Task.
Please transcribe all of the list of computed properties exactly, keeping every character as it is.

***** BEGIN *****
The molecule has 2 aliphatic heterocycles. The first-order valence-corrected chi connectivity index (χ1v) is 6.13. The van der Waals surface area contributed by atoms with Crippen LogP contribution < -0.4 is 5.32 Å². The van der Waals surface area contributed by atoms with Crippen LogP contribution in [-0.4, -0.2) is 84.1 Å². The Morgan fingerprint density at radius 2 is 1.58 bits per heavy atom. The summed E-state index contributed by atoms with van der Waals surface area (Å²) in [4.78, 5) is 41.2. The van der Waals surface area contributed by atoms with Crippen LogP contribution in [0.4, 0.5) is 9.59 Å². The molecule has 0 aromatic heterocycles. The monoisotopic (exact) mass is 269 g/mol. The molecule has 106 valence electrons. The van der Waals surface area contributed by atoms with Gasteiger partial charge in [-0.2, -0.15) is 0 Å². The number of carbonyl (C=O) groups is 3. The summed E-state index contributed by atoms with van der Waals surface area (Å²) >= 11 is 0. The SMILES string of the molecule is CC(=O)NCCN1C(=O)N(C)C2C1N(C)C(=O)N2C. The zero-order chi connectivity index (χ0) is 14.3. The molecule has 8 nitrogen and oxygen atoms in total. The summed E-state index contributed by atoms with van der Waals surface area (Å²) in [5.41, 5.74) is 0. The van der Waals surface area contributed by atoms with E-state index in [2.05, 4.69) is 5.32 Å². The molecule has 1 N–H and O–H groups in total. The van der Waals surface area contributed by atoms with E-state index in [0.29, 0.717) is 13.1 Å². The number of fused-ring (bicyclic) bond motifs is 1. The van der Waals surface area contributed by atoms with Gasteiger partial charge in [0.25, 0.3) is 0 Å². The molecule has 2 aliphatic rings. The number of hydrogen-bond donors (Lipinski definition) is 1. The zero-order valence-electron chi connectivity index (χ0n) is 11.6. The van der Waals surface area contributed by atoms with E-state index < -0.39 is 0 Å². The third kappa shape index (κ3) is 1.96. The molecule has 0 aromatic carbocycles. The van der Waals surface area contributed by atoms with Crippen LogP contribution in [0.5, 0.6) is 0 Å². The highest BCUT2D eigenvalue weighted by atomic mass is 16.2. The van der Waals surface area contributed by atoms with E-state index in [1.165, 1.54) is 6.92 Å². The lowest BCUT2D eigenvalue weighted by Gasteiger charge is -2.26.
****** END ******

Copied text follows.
The molecule has 2 aliphatic heterocycles. The first-order valence-corrected chi connectivity index (χ1v) is 6.13. The van der Waals surface area contributed by atoms with Crippen LogP contribution < -0.4 is 5.32 Å². The van der Waals surface area contributed by atoms with Crippen LogP contribution in [-0.4, -0.2) is 84.1 Å². The Morgan fingerprint density at radius 2 is 1.58 bits per heavy atom. The summed E-state index contributed by atoms with van der Waals surface area (Å²) in [4.78, 5) is 41.2. The van der Waals surface area contributed by atoms with Crippen LogP contribution in [0.4, 0.5) is 9.59 Å². The molecule has 0 aromatic heterocycles. The monoisotopic (exact) mass is 269 g/mol. The molecule has 106 valence electrons. The van der Waals surface area contributed by atoms with Gasteiger partial charge in [-0.2, -0.15) is 0 Å². The number of carbonyl (C=O) groups is 3. The summed E-state index contributed by atoms with van der Waals surface area (Å²) >= 11 is 0. The SMILES string of the molecule is CC(=O)NCCN1C(=O)N(C)C2C1N(C)C(=O)N2C. The zero-order chi connectivity index (χ0) is 14.3. The molecule has 8 nitrogen and oxygen atoms in total. The summed E-state index contributed by atoms with van der Waals surface area (Å²) in [5.41, 5.74) is 0. The van der Waals surface area contributed by atoms with E-state index in [2.05, 4.69) is 5.32 Å². The molecule has 1 N–H and O–H groups in total. The van der Waals surface area contributed by atoms with E-state index in [0.29, 0.717) is 13.1 Å². The number of fused-ring (bicyclic) bond motifs is 1. The van der Waals surface area contributed by atoms with Gasteiger partial charge in [0.25, 0.3) is 0 Å². The molecule has 2 aliphatic rings. The number of hydrogen-bond donors (Lipinski definition) is 1. The zero-order valence-electron chi connectivity index (χ0n) is 11.6. The van der Waals surface area contributed by atoms with E-state index < -0.39 is 0 Å². The third kappa shape index (κ3) is 1.96. The molecule has 0 aromatic carbocycles. The van der Waals surface area contributed by atoms with Crippen LogP contribution in [0.5, 0.6) is 0 Å². The highest BCUT2D eigenvalue weighted by atomic mass is 16.2. The van der Waals surface area contributed by atoms with E-state index in [1.165, 1.54) is 6.92 Å². The lowest BCUT2D eigenvalue weighted by Gasteiger charge is -2.26.